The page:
- Title sponsor Tim Horton’s has a large brand presence inside Mile One, including prominent placement on the ice, center ice videoboard, end zone scoreboards, and rink digital displays. Fans cannot buy Tim Horton’s inside the building but they do have a truck parked outside Gate 4.
- Season of Champions sponsors such as Home Hardware, Ford, and Kruger Products (Scotties, Kashmere, etc.) have a presence on the ice, end zone scoreboards, and rotating impressions on rink digital displays. Others like New Holland have a booth on the main concourse.
- Local silver and bronze sponsors including RMS, Quikprint, and Country Ribbon have rotating impressions on the center ice videoboard.
- There’s no traditional media bench in St. John’s. The organizers have saved those seats for fans. As a result, media (and a makeshift TSN booth) is setup at the top of sections 114-116 at the east side of the building. The area is normally party box space at St. John’s IceCaps games.
- TSN is broadcasting the event nationally with Vic Rauter delivering the call from Mile One alongside analysts Russ Howard and Cheryl Bernard. Bryan Mudryk is handling the morning draws with Gauthier providing analysis. TSN’s exclusive live coverage is available on TSN and on-demand to TSN subscribers via TSN.ca/Live and the TSN GO app. French-language coverage is available on RDS.
- There are a number of local media partners who are covering this year’s event including The Telegram, Steele Communications (K-Rock, HITS FM, VOCM), NTV/OZFM, and Coast 101.1. The Telegram has news stands located the concourse with copies of the Tankard Times, the official daily paper of the Brier (Tankard Times is also available in digital format).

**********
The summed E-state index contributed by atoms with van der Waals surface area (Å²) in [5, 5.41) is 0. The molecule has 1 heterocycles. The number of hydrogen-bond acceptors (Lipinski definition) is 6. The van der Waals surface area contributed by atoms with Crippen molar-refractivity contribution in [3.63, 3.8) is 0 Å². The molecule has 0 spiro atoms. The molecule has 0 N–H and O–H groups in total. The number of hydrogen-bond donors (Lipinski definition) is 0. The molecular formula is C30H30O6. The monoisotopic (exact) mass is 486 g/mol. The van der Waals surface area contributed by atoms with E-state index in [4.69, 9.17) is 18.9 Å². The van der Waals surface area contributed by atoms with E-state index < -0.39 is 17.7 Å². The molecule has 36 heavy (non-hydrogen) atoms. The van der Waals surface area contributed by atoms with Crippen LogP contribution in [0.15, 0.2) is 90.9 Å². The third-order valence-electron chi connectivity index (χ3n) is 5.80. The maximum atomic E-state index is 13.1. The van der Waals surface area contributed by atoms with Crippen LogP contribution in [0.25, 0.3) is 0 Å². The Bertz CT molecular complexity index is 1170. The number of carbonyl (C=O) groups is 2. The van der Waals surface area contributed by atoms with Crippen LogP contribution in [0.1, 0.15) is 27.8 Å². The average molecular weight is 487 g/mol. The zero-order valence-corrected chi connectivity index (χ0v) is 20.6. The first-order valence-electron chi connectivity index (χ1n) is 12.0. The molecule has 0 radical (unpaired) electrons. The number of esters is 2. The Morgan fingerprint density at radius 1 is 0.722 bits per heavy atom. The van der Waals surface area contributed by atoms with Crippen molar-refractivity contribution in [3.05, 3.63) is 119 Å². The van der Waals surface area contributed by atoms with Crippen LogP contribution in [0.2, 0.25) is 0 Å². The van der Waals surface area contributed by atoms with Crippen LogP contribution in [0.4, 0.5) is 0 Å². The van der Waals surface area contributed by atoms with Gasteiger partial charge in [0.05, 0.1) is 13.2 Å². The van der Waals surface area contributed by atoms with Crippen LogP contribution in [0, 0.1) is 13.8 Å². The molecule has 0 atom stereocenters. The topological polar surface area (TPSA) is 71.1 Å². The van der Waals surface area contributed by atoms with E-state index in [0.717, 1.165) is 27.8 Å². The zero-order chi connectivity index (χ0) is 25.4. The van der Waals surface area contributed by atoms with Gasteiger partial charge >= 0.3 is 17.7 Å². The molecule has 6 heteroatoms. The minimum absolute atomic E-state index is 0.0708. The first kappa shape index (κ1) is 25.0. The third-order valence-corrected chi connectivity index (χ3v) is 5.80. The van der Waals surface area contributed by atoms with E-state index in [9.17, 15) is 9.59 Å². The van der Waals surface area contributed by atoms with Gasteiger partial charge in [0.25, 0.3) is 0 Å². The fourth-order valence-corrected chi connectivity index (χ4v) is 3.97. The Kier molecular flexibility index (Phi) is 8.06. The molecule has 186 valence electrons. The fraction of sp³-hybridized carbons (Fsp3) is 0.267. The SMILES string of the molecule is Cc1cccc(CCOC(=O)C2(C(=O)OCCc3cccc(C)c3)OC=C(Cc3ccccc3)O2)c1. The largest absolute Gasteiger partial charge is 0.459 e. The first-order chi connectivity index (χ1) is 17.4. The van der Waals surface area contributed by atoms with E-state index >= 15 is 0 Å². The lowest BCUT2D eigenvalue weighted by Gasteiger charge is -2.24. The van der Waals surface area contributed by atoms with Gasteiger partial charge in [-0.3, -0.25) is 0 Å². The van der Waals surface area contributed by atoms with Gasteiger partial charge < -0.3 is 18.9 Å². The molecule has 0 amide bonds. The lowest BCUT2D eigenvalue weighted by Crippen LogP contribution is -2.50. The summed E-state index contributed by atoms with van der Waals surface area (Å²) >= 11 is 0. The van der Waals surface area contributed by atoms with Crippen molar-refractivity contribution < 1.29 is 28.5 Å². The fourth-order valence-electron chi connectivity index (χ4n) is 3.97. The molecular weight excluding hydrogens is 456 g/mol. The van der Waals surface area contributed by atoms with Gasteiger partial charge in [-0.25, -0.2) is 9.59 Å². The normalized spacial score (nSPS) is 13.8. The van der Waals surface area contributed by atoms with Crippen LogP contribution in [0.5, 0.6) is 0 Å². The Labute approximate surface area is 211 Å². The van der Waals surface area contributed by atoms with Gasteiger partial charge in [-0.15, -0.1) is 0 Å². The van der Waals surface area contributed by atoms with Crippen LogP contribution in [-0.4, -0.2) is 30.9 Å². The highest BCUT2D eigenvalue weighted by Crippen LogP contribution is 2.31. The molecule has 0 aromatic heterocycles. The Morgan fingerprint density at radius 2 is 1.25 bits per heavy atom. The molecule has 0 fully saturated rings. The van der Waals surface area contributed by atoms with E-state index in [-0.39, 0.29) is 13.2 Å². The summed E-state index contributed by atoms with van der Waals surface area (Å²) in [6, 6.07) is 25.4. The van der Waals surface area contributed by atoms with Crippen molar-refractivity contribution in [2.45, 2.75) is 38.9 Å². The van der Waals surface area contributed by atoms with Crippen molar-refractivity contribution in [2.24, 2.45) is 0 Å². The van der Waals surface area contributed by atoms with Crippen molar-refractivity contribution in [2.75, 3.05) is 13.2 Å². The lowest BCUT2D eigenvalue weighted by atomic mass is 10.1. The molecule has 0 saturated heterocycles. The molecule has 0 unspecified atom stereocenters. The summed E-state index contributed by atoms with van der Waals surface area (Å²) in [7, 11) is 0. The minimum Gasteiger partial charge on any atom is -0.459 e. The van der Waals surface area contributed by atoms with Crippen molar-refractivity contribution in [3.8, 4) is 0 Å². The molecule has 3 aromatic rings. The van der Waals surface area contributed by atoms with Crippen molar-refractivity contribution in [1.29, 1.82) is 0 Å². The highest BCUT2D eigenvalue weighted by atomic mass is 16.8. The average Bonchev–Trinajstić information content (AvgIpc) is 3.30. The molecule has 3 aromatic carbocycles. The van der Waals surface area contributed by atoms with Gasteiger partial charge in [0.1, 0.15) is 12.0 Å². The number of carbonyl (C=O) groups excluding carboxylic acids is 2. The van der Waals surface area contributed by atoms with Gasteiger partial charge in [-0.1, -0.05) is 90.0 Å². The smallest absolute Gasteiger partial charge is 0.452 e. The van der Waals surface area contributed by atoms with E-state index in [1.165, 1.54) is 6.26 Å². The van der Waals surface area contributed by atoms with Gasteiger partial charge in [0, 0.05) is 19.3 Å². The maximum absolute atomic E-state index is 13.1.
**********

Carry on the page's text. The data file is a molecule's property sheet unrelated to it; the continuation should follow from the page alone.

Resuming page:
- The economic impact for the city of St. John’s has been clear as people have travelled from across the country to take in this year’s Brier. Unlike other events that are one day or a weekend, the Brier is a 10-day event that happens outside the peak summer tourism months. The result is a big boost to local hotels, restaurants, and shops during otherwise slow weekends in March. At the Brier Patch, we were approached by a representative who was capturing data on behalf of the City of St. John’s and STEP St. John’s. Questions included where we were from and how much we spent on flights.
- Local businesses have embraced the Brier with open arms as many stores in the downtown area are displaying signs of support in their windows and promoting Brier specials on their menu. For example, the YellowBelly, a micro-brewery restaurant on the corner of Water Street and George Street, has a new beer on their called the Shot Rock. Up on Duckworth Street, the Newfoundland Chocolate Company was one of three #BrierWelcome window winners with their elaborate (and yummy) window display. Kudos to the organizers for engaging not only local businesses, but also schools and community groups leading up to this year’s Brier. It feels like the entire community is behind the event.
Stay tuned for more coverage from this year’s Brier including a conversation this weekend with event organizer Eugene Trickett.